Planners call for developers to continue to need planning permission for retail conversions


Planners are calling on the Government to drop proposals that would add homes to High Streets without developers having to apply for planning permission.

The Royal Town Planning Institute (RTPI) has written to Housing and Planning Minister Kit Malthouse saying that homes converted from retail premises will not help in the quest for more affordable properties being made available.

The Government is proposing to add new Permitted Development Rights (PDRs), notably to convert High Street outlets to offices, and takeaways to offices or homes as well as allowing extra storeys on existing buildings and demolishing and redeveloping commercial premises for residential use.

In a letter to the Minister and more than 40 MPs, the RTPI points out that housing converted from retail and other high street premises via PDRs have little impact on providing affordable homes.

It argues that dead frontages on High Streets, many of which are already in decline, would diminish their community role, damage their character irretrievably and kill off pedestrian footfall as well as taking away the vitality and viability of a typical High Street.

The letter points out that the RTPI believes that PDRs add further financial pressure on local authorities as they do not generate sufficient planning fees for their processing, and no developer contributions can be collected for affordable housing and infrastructure.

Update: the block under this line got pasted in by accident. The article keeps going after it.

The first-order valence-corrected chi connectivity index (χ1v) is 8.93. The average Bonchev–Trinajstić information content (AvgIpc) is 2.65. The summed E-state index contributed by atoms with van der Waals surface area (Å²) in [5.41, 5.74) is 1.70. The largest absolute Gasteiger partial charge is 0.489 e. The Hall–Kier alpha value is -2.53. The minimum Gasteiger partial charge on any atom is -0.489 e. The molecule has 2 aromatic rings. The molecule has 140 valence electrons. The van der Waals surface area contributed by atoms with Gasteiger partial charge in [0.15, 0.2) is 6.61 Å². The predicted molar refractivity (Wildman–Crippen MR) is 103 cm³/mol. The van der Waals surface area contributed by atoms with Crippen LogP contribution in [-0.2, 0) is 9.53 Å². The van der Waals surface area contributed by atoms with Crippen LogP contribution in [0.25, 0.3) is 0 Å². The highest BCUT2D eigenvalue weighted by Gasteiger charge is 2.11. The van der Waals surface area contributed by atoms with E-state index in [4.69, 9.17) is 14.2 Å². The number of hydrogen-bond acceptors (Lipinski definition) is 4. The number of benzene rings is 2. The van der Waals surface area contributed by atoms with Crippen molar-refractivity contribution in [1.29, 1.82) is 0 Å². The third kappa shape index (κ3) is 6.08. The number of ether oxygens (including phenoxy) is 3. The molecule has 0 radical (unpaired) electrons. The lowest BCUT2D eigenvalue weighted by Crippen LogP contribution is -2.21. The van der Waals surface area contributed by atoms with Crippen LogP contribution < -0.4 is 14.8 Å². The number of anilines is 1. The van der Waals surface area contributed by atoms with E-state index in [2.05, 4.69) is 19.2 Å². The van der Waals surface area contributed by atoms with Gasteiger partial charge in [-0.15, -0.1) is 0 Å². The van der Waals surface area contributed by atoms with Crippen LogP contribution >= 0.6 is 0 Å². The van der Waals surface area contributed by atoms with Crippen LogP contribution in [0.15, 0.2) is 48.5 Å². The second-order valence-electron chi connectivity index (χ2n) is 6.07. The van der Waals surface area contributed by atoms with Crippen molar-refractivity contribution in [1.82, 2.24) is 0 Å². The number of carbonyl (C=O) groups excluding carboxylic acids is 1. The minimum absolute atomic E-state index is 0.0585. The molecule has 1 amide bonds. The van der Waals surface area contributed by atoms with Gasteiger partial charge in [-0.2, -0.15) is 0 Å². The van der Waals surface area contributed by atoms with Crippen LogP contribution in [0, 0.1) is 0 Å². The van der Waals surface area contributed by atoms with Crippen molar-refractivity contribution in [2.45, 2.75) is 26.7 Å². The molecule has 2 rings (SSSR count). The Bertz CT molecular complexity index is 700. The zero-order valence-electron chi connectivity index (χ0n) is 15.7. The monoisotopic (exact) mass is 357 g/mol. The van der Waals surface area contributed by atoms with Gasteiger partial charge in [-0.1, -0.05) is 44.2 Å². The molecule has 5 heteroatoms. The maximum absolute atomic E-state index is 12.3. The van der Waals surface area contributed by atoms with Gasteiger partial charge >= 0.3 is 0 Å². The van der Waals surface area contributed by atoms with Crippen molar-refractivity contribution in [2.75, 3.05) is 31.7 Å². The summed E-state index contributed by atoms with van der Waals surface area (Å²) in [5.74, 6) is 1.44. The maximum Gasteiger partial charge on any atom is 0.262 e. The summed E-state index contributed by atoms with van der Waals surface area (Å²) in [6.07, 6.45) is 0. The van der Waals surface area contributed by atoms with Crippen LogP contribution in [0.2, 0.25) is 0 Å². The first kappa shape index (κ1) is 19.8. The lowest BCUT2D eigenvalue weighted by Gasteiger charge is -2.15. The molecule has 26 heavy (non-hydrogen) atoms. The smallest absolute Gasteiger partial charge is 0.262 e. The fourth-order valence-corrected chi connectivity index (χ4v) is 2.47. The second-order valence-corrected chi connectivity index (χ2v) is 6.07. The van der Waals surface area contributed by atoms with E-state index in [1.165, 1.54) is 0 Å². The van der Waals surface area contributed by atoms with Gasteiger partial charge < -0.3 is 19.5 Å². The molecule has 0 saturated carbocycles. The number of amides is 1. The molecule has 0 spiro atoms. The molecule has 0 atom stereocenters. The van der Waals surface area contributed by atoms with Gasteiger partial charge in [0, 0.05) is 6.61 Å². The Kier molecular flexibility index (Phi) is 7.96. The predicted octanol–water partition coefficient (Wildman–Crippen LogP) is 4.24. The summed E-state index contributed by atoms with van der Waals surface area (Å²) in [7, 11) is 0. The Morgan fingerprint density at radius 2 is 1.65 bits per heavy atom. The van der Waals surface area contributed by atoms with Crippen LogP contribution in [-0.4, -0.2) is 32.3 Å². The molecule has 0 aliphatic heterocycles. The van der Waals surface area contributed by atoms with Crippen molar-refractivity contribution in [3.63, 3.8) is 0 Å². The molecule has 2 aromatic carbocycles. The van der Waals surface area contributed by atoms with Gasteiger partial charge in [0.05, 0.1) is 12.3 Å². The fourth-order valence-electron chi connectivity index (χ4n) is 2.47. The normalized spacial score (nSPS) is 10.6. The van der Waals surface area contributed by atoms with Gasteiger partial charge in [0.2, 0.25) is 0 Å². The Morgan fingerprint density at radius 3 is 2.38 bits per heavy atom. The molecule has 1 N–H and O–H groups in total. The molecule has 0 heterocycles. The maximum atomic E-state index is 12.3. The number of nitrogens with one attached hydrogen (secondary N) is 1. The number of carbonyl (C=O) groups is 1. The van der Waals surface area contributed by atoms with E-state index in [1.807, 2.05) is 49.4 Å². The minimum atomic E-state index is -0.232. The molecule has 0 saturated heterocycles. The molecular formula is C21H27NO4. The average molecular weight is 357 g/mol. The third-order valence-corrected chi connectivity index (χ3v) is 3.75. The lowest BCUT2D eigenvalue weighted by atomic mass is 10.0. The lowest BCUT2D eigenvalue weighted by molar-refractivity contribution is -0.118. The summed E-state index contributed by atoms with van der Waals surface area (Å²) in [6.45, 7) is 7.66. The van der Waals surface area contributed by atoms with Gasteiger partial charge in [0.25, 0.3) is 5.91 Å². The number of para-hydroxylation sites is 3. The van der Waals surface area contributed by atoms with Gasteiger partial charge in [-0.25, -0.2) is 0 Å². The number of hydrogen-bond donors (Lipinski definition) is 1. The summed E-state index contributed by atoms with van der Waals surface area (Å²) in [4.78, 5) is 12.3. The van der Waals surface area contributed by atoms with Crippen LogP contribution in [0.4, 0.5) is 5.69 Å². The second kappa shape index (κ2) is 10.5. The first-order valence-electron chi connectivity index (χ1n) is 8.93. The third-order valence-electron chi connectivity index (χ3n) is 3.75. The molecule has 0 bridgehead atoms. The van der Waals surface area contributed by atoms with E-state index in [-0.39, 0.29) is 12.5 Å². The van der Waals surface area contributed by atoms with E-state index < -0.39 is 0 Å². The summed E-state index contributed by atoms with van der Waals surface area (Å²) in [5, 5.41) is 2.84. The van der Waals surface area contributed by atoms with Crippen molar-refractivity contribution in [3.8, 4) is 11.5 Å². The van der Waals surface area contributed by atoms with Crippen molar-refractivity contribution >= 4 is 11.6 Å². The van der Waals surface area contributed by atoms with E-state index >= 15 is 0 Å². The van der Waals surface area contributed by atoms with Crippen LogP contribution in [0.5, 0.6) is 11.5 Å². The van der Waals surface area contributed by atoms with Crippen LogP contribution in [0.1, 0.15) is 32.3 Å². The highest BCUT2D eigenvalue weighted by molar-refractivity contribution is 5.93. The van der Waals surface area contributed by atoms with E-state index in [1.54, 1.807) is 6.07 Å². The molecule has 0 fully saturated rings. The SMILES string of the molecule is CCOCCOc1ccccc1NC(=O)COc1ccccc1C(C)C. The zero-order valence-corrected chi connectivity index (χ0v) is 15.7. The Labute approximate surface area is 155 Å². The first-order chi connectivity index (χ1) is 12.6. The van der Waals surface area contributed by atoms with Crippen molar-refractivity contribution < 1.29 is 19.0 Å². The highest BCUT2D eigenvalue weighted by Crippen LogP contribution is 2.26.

‘Many High Street outlets can already be changed to housing without developers having to apply for planning permission,’ said Victoria Hills, RTPI chief executive.

‘This is increasingly having an insidious effect on town centres that are at the heart of local communities. Rolling out permitted development could sound the death knell for many ailing High Streets, while having little or no impact on creating more affordable homes,’ she explained.

‘Local authorities, business communities and residents must be in the driving seat for shaping the future of their High Streets. No one would argue that we need more affordable homes, or that high streets must adapt with more mixed uses, but change must be part of a planned, local vision,’ she added.

The RTPI is also concerned that housing converted from retail and other High Street premises via PDRs tends to be of poor quality, often with little or no disabled access and added that PDRs are designed for minor built developments or changes of use, not new developments of this scale and importance, which should be subject to full local planning authority.



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